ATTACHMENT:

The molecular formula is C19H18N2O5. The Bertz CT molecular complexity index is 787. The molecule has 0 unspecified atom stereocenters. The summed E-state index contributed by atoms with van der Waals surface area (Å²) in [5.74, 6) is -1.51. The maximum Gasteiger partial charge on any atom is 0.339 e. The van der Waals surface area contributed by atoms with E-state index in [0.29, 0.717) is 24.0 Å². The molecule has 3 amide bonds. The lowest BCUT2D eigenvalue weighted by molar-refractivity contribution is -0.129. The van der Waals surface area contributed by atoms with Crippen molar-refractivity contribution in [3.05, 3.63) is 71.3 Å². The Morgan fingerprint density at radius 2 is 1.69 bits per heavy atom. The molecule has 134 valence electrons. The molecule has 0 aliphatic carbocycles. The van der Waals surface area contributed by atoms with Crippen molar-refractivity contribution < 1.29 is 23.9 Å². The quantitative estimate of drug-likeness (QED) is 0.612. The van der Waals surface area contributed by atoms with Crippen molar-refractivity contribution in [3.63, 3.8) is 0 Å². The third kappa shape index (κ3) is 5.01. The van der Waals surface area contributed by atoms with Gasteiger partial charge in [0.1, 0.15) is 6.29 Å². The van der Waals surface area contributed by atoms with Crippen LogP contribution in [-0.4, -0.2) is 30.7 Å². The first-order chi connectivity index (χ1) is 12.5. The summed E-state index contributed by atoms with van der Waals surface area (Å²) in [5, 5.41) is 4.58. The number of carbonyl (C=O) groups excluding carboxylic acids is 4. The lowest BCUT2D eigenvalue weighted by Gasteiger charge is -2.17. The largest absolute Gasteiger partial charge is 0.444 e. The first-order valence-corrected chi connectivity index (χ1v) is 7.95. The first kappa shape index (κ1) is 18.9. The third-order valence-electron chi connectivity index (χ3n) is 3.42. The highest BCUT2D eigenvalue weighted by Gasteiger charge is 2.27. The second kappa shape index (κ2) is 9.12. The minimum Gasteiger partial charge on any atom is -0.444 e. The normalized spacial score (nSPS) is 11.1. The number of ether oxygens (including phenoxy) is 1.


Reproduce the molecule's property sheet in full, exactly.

The molecular formula is C19H18N2O5. The Bertz CT molecular complexity index is 787. The molecule has 0 unspecified atom stereocenters. The summed E-state index contributed by atoms with van der Waals surface area (Å²) in [5.74, 6) is -1.51. The maximum Gasteiger partial charge on any atom is 0.339 e. The van der Waals surface area contributed by atoms with E-state index in [0.29, 0.717) is 24.0 Å². The molecule has 3 amide bonds. The lowest BCUT2D eigenvalue weighted by molar-refractivity contribution is -0.129. The van der Waals surface area contributed by atoms with Crippen molar-refractivity contribution in [3.05, 3.63) is 71.3 Å². The Morgan fingerprint density at radius 2 is 1.69 bits per heavy atom. The molecule has 134 valence electrons. The molecule has 0 aliphatic carbocycles. The van der Waals surface area contributed by atoms with Crippen molar-refractivity contribution < 1.29 is 23.9 Å². The quantitative estimate of drug-likeness (QED) is 0.612. The van der Waals surface area contributed by atoms with Crippen molar-refractivity contribution in [3.63, 3.8) is 0 Å². The third kappa shape index (κ3) is 5.01. The van der Waals surface area contributed by atoms with Gasteiger partial charge in [0.1, 0.15) is 6.29 Å². The van der Waals surface area contributed by atoms with Crippen LogP contribution in [-0.4, -0.2) is 30.7 Å². The first-order chi connectivity index (χ1) is 12.5. The summed E-state index contributed by atoms with van der Waals surface area (Å²) in [5, 5.41) is 4.58. The number of carbonyl (C=O) groups excluding carboxylic acids is 4. The lowest BCUT2D eigenvalue weighted by Gasteiger charge is -2.17. The largest absolute Gasteiger partial charge is 0.444 e. The first-order valence-corrected chi connectivity index (χ1v) is 7.95. The first kappa shape index (κ1) is 18.9. The third-order valence-electron chi connectivity index (χ3n) is 3.42. The highest BCUT2D eigenvalue weighted by Gasteiger charge is 2.27. The second kappa shape index (κ2) is 9.12. The minimum Gasteiger partial charge on any atom is -0.444 e. The normalized spacial score (nSPS) is 11.1. The number of ether oxygens (including phenoxy) is 1.